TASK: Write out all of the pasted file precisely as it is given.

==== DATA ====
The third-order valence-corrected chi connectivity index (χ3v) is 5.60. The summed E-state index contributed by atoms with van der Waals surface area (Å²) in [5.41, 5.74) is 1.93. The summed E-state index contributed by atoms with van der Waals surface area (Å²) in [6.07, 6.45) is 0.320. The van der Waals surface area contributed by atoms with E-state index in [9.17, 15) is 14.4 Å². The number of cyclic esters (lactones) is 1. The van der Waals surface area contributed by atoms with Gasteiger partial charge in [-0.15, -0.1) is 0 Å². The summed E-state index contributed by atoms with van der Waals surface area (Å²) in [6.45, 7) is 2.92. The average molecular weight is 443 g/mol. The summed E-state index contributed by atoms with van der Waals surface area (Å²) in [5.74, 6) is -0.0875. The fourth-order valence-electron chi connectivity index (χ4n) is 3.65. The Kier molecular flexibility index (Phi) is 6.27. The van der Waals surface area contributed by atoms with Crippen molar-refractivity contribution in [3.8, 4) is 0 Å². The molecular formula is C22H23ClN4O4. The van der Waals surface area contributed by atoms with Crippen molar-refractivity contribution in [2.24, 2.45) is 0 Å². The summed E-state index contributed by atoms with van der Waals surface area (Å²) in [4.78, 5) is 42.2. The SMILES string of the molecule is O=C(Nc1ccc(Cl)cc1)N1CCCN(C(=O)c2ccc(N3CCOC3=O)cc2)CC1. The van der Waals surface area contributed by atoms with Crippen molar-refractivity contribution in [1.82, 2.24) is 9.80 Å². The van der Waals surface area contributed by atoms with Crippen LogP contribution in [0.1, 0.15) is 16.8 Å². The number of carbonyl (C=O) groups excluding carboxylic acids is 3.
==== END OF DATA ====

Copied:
The third-order valence-corrected chi connectivity index (χ3v) is 5.60. The summed E-state index contributed by atoms with van der Waals surface area (Å²) in [5.41, 5.74) is 1.93. The summed E-state index contributed by atoms with van der Waals surface area (Å²) in [6.07, 6.45) is 0.320. The van der Waals surface area contributed by atoms with E-state index in [9.17, 15) is 14.4 Å². The number of cyclic esters (lactones) is 1. The van der Waals surface area contributed by atoms with Gasteiger partial charge in [-0.15, -0.1) is 0 Å². The summed E-state index contributed by atoms with van der Waals surface area (Å²) in [6.45, 7) is 2.92. The average molecular weight is 443 g/mol. The summed E-state index contributed by atoms with van der Waals surface area (Å²) in [5.74, 6) is -0.0875. The fourth-order valence-electron chi connectivity index (χ4n) is 3.65. The Kier molecular flexibility index (Phi) is 6.27. The van der Waals surface area contributed by atoms with Crippen molar-refractivity contribution in [3.8, 4) is 0 Å². The molecular formula is C22H23ClN4O4. The van der Waals surface area contributed by atoms with Crippen molar-refractivity contribution in [2.24, 2.45) is 0 Å². The summed E-state index contributed by atoms with van der Waals surface area (Å²) in [4.78, 5) is 42.2. The SMILES string of the molecule is O=C(Nc1ccc(Cl)cc1)N1CCCN(C(=O)c2ccc(N3CCOC3=O)cc2)CC1. The van der Waals surface area contributed by atoms with Crippen molar-refractivity contribution in [1.82, 2.24) is 9.80 Å². The van der Waals surface area contributed by atoms with Crippen LogP contribution in [0.1, 0.15) is 16.8 Å². The number of carbonyl (C=O) groups excluding carboxylic acids is 3.